Friday, January 20, 2006

Republican math

Jim Barnett lays out his platform in the Kansas Governor's race. Tax credits to business, cutting taxes on rich people's estates, making the income tax much less progressive in the upper brackets, and:
A freeze in state spending, with an allowance of $400 million in new spending over four years for K-12 education, an allowance for expected growth in Medicaid, and a 2.5 percent annual increase for regents universities.
Set aside the fact that his tax plan is a massive giveway to the richest Kansans at a time when the state can barely afford to keep up with its current fiscal obligations.

I want someone to explain how increasing spending by $100 million per year, and guaranteeing growth in the second largest class of expenditures could possibly qualify as "a freeze in state spending."

When Sebelius won, it was because, confronted with the likely necessity of budget cuts, she made it clear that she wouldn't cut education spending. She also said she wouldn't raise taxes, and most people found that an implausible combination.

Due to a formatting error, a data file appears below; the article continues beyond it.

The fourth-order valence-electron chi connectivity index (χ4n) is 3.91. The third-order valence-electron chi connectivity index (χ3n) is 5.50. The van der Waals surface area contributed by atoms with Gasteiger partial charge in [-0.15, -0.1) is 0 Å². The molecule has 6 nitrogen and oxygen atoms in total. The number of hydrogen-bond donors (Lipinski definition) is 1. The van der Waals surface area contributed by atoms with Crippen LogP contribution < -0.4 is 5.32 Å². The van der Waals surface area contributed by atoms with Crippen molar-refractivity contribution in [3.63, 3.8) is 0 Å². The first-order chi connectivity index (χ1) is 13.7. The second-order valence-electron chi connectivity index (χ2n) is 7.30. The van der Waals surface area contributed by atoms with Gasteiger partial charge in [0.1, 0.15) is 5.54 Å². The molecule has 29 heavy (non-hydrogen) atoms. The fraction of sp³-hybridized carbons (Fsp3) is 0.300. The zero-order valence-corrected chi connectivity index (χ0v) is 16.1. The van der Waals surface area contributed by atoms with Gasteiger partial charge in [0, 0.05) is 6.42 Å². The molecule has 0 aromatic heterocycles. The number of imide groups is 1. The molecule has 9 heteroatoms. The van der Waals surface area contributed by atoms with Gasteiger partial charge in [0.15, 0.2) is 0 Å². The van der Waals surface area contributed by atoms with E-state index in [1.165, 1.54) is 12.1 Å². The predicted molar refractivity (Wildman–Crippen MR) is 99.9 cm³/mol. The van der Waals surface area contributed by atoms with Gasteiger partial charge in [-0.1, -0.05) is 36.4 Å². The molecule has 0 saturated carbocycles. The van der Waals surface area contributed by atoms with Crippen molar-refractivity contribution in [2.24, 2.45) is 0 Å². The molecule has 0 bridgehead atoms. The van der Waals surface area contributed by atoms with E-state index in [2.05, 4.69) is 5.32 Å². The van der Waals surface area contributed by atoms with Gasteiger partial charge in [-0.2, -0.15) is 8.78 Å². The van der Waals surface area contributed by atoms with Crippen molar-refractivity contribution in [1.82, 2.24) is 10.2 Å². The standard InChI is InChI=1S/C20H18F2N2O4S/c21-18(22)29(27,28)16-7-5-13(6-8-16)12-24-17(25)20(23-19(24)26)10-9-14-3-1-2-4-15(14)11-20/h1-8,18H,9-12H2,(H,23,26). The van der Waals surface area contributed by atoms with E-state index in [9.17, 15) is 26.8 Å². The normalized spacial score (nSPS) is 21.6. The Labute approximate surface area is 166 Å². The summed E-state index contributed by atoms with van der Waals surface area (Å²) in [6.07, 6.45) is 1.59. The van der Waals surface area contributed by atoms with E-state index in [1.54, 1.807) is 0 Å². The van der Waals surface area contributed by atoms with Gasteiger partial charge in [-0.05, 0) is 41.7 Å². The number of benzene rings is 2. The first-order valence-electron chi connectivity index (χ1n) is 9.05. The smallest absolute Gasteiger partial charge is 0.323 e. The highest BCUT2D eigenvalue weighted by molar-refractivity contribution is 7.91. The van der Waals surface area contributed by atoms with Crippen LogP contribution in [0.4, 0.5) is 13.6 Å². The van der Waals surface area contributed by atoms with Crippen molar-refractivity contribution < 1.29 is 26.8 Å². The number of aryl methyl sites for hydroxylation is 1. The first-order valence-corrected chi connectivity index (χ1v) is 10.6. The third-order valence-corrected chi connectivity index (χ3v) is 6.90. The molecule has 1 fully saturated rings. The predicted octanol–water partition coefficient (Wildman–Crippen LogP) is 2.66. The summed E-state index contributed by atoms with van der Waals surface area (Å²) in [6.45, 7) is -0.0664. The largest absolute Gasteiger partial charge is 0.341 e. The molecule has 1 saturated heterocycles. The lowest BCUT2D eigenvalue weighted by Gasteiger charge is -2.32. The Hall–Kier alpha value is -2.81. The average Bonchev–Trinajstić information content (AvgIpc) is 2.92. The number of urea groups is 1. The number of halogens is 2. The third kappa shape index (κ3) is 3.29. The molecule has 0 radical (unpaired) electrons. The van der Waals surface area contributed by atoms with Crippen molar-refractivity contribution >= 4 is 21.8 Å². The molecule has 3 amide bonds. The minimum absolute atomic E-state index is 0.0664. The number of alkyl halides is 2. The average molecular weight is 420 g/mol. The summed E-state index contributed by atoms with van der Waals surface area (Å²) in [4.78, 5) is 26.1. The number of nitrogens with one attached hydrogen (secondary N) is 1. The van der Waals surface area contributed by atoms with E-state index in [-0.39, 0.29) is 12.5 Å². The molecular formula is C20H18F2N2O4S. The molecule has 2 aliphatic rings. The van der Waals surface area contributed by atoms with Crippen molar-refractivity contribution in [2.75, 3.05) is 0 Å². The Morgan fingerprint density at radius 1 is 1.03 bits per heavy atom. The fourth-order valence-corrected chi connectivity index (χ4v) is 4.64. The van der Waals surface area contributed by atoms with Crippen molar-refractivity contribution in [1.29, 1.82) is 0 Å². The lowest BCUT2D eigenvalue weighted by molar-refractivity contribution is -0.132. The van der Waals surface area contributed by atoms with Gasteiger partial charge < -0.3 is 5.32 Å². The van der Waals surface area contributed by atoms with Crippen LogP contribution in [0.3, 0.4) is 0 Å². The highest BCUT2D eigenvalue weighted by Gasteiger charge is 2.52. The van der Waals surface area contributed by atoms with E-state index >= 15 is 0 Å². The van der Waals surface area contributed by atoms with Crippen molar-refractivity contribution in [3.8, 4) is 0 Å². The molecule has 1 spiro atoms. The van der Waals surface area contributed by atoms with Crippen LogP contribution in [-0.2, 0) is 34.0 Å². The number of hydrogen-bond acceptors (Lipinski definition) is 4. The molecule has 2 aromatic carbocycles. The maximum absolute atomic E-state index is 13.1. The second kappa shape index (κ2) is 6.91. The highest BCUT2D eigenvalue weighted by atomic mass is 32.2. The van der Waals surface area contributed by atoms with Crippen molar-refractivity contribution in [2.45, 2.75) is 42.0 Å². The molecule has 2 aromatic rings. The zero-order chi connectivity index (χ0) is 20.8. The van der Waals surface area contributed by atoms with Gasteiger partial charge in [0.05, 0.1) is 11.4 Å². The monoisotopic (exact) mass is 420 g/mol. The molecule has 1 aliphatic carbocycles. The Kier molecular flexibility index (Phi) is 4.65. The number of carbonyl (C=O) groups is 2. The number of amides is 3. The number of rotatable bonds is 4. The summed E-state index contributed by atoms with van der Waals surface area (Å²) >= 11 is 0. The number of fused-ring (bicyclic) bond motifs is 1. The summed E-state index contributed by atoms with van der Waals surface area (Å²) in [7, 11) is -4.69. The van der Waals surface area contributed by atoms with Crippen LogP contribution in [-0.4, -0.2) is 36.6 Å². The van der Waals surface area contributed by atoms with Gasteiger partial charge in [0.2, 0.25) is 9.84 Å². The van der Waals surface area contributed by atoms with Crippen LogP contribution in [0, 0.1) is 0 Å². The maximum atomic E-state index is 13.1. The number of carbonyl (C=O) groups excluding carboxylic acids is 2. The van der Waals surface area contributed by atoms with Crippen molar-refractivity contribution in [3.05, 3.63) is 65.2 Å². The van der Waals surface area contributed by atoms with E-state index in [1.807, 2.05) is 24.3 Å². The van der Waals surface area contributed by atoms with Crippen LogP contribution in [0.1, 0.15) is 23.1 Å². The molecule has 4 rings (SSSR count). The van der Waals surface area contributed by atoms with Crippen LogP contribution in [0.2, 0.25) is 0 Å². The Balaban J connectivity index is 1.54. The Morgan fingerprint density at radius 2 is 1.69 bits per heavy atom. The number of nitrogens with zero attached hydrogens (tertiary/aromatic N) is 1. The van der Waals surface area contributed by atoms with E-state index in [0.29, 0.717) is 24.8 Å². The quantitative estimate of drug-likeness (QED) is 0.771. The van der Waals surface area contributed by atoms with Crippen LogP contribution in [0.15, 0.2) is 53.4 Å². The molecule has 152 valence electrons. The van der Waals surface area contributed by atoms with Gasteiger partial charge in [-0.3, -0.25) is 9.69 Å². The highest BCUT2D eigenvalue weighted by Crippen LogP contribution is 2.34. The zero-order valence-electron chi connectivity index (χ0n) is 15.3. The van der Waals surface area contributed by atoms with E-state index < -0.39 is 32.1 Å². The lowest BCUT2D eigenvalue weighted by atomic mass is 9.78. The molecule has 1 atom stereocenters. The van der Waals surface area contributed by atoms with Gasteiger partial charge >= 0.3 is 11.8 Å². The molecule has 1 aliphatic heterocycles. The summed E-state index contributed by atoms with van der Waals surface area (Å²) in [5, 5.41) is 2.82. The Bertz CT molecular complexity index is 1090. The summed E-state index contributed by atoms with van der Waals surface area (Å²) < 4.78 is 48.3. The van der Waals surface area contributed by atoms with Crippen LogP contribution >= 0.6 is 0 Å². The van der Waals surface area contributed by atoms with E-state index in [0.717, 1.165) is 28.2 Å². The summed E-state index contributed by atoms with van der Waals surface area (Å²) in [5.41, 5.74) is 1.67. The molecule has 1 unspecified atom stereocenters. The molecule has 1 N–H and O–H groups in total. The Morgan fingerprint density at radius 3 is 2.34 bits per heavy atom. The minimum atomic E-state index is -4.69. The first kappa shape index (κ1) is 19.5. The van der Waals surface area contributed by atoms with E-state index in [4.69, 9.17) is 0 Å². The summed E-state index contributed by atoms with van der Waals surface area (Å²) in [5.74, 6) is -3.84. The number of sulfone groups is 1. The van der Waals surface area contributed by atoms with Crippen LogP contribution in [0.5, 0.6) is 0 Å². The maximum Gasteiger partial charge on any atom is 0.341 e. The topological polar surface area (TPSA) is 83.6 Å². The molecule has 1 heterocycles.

She won on values. She valued education, and people knew she'd fight for that. Barnett is making it clear he'll fight against the boost in education spending that two independent reports have now made clear are necessary. Cutting taxes on very rich Kansans, people concentrated not just in wealth but in geography is his priority.

Kathleen Sebelius won against a more vigorous version of the same thing once before. She's popular, which is important, but her values click with people, which is more important.